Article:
Sir Tim Berners-Lee, the inventor of the World Wide Web, has warned that the internet is facing a major threat from governments and companies who are seeking to "control it on the sly".
Berners-Lee said the internet's founding principles of openness and freedom of speech were at risk of being lost due to laws such as the US Stop Online Piracy Act (Sopa), government surveillance and attempts by internet giants to profit from individuals' private data.
"Unwarranted government surveillance is an intrusion on basic human rights that threatens the very foundations of a democratic society," said Berners-Lee.
"I call on all web users to demand better legal protection and due process safeguards for the privacy of their online communications, including their right to be informed when someone requests or stores their data.
"Over the last two decades, the web has become an integral part of our lives. A trace of our use of it can reveal very intimate personal things.
"A store of this information about each person is a huge liability: Whom would you trust to decide when to access it, or even to keep it secure?"
He added: "If you can control it, if you can start tweaking what people say, or intercepting communications, it's very, very powerful. It's the sort of power that if you give it to a corrupt government, you give them the ability to stay in power forever."
Berners-Lee was speaking in the wake of revelations that the US government has collected vast amounts of personal information from records held by Google, Facebook, Apple and other companies.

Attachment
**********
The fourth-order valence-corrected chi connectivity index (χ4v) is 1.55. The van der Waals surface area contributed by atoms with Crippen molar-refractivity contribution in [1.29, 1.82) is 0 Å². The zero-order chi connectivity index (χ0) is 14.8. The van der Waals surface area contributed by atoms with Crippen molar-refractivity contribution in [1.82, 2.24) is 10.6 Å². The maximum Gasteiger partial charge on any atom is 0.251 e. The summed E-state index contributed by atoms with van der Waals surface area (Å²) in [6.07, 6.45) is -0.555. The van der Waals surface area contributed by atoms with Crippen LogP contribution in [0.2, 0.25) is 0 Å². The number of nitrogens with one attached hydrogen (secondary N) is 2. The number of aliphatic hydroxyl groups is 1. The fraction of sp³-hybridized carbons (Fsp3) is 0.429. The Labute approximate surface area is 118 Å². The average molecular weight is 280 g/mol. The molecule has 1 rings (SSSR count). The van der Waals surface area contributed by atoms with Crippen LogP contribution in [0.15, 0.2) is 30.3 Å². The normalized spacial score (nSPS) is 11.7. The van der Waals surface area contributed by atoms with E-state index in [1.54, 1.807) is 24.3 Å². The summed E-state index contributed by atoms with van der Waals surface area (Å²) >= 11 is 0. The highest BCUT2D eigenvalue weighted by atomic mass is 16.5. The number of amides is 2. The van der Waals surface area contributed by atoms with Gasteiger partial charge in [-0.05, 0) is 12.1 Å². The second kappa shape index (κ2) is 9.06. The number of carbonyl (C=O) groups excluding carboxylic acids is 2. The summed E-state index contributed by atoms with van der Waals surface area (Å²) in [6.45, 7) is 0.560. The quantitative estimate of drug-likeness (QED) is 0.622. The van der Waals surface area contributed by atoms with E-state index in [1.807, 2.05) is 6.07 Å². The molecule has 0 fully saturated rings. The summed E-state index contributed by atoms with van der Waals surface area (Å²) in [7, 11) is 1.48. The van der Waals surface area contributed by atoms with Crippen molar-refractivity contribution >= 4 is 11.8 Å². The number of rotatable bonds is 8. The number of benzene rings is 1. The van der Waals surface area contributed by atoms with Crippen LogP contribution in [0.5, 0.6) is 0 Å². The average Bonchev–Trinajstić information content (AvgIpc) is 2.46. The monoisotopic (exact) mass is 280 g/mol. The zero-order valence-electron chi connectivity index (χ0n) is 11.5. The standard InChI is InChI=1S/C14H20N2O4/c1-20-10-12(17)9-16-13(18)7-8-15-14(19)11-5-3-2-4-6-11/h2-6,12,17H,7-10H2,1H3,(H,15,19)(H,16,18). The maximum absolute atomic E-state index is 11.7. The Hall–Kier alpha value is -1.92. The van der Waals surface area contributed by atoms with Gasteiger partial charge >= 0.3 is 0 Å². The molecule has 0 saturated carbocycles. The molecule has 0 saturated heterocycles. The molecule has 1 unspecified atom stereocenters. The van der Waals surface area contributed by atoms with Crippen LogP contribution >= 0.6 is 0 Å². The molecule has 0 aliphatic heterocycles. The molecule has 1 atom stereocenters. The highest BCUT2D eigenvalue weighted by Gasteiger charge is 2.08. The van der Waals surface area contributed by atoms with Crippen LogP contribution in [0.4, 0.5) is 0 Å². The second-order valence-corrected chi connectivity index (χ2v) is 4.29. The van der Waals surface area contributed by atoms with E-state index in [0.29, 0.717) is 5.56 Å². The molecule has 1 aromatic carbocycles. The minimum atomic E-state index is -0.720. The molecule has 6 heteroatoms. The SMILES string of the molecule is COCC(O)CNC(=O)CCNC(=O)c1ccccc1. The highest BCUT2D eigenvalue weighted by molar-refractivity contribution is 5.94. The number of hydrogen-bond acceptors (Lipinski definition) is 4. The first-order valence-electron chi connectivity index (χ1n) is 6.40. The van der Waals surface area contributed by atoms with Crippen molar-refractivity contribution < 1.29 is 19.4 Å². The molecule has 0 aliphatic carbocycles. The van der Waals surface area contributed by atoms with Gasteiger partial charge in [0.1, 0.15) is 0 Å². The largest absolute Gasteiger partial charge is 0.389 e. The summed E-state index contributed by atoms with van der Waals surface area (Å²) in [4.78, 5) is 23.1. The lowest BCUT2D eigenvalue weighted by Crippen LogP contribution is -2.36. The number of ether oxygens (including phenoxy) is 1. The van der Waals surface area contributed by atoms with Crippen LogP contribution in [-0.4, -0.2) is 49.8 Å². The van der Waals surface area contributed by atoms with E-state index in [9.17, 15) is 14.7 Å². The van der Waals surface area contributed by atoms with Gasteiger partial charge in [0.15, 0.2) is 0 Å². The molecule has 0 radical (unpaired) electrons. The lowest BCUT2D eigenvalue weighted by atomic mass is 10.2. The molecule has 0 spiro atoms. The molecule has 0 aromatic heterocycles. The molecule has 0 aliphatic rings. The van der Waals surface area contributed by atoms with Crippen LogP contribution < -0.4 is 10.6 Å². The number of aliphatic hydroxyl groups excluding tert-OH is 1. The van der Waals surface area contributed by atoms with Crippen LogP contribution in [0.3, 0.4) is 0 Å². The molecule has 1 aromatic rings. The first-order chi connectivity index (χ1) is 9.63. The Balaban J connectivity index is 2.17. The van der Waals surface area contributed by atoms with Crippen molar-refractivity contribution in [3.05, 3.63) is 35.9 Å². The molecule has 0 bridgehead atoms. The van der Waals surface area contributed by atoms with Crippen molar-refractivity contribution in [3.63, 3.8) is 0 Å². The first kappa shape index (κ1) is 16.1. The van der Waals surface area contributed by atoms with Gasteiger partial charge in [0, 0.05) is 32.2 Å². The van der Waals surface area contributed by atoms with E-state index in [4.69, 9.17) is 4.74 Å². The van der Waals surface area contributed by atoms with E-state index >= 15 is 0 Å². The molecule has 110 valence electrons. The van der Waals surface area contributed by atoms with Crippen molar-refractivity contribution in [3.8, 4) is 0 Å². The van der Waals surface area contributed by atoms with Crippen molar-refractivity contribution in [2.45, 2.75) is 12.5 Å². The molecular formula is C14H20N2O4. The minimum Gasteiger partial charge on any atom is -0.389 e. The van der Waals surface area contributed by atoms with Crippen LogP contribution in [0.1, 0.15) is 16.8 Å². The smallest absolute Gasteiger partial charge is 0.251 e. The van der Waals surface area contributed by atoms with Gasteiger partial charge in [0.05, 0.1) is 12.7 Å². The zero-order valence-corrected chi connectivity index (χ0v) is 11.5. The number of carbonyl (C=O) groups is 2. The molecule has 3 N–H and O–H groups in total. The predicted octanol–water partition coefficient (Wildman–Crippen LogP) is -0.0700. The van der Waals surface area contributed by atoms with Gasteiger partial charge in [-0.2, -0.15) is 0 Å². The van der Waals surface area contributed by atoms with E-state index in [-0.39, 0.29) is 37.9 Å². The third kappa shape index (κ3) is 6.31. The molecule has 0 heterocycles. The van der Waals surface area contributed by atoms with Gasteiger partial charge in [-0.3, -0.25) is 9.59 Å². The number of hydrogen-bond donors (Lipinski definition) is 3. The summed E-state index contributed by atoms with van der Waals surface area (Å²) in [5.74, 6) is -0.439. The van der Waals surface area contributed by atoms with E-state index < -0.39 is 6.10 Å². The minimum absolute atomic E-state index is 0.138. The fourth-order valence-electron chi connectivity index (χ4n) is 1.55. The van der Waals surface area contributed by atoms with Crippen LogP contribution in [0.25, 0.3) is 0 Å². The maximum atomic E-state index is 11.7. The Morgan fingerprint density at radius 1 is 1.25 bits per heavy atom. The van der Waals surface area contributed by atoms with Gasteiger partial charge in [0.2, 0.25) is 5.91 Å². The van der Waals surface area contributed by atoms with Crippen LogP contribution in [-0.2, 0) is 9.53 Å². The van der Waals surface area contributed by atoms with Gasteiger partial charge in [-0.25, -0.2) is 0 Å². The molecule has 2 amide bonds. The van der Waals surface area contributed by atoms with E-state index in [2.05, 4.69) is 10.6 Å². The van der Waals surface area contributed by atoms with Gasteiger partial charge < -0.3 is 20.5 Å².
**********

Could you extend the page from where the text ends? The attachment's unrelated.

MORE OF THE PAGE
British spies also stand accused of gathering intelligence from internet giants "through a covertly run operation set up by America's top spy agency", said Berners-Lee.
He pointed to attempts by ousted Egyptian President Hosni Mubarak to cut off internet communications services during the uprising that toppled him in 2011.
"A lot of people thought the internet was like the air, it just flows. People asked, 'who could turn off my internet?'" he said.
The threat posed by companies and governments trying to take control of the internet was "a much bigger threat to its development than fears over any one company having an online monopoly", said Berners-Lee.
"If you remember Netscape, people thought, oh the web is great but here's a completely controlling web company. What are we going to do?" he said.
"Then one morning they weren't worried about Netscape any more, it was Microsoft. Then suddenly, wait a moment, the browser wasn't the issue, it was the search engine. Then it's - wait a moment -, it's the social network.
"If you look at it broadly, yes a monopoly slows innovation, reduces competition. That's why it's important this is an open platform. Monopolies come and go all the time."
Berners-Lee was speaking in Monte Carlo at the Ernst & Young World Entrepreneur of the Year competition.
As an employee of CERN, the European Organisation for Nuclear Research, Berners-Lee drew attention in 1989 to "the problems of loss of information about complex evolving systems". He proposed "a solution based on a distributed hypertext system" which was to lead to the creation of the World Wide Web.